TimeOut Singapore: Report (May 10)

Thursday, May 10, 2007

On 10 May, about 250 people crowded into a ballroom at the Amara Hotel. They weren’t waiting for a celebrity appearance or even donuts; they were there for a forum titled ‘Christian Perspectives on Homosexuality and Pastoral Care’.

On the drawing board since before Minister Mentor Lee Kuan Yew’s comments about decriminalising homosexuality, the talk was organised by Safehaven, a ministry of the Free Community Church. ‘I wanted to put theologians together to present the “for” and “against” perspectives in one setting,’ says Alphonsus Lee, one of the organisers. But as moderator Augustine Anthuvan of MediaCorp Radio reiterated several times, the event was not intended to be a debate, but rather an opportunity to open a dialogue.

Dr Tan Kim Huat, a professor of the New Testament at Trinity Theological College, addressed the varied interpretations of Biblical passages on the issue. Anthony Yeo, consultant therapist for the Counselling and Care Centre, discussed the social and religious challenges he’s seen his patients face, concluding that gays and bisexuals ‘don’t need persecution from the Church; they have enough struggles of their own’.

The panelist who got the most [fb02] ack from the largely partisan audience was Edmund Smith, pastor of Real Love Ministry in Malaysia. Mr Smith describes himself as an ‘ex-gay’. Several times throughout the night, he emphasised that although he gave up the ‘gay lifestyle’ and considers homosexuality a sin, neither he nor his ministry is anti-gay. Nevertheless, many of the audience’s questions were aimed his way, which led him to comment: ‘I was gay from age 13 to 24 and I was never gay-bashed. But I’ve been bashed the most as an ex-gay – by the pro-gays.’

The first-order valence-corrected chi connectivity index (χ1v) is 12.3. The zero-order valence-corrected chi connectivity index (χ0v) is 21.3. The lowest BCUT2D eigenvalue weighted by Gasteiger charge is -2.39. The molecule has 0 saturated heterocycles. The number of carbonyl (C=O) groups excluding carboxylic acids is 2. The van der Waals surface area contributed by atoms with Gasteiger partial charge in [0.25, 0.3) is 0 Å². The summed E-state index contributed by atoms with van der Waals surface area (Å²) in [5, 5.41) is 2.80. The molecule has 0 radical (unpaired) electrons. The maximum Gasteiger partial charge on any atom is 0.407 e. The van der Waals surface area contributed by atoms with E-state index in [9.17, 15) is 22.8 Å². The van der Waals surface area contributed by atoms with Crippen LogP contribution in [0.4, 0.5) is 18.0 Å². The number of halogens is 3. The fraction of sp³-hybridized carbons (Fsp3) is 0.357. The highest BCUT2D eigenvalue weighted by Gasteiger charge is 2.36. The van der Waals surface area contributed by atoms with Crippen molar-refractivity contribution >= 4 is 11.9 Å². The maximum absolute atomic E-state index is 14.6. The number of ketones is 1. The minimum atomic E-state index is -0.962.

On the other end of the popularity spectrum was Rev Dr Yap Kim Hao, who earned applause when he pointed out: ‘Jesus Christ forbids divorce, but many Christians have divorced. What makes one so much a greater sin that the other? Especially when Jesus Christ never mentioned homosexuality but explicitly condemns divorce?’ He also got the most laughs, after arguing against the idea that one makes a conscious decision to become homosexual. ‘Who in their right mind would choose to be gay, when they’d be relegated to a small, despised minority?’

As Mr Anthusan predicted, attendees on both sides of the issue probably left with more questions than answers. But there were at least two conclusions reached by the panelists that night: [fb01] rst, that it is important not to lose sight of the fact that this discussion is about people more than issues; secondly, that dialogue is an end in itself, and a positive one at that. In fact, organiser Lee is already considering holding another discussion. More info at www.oursafehaven.com.

by Billie Cohen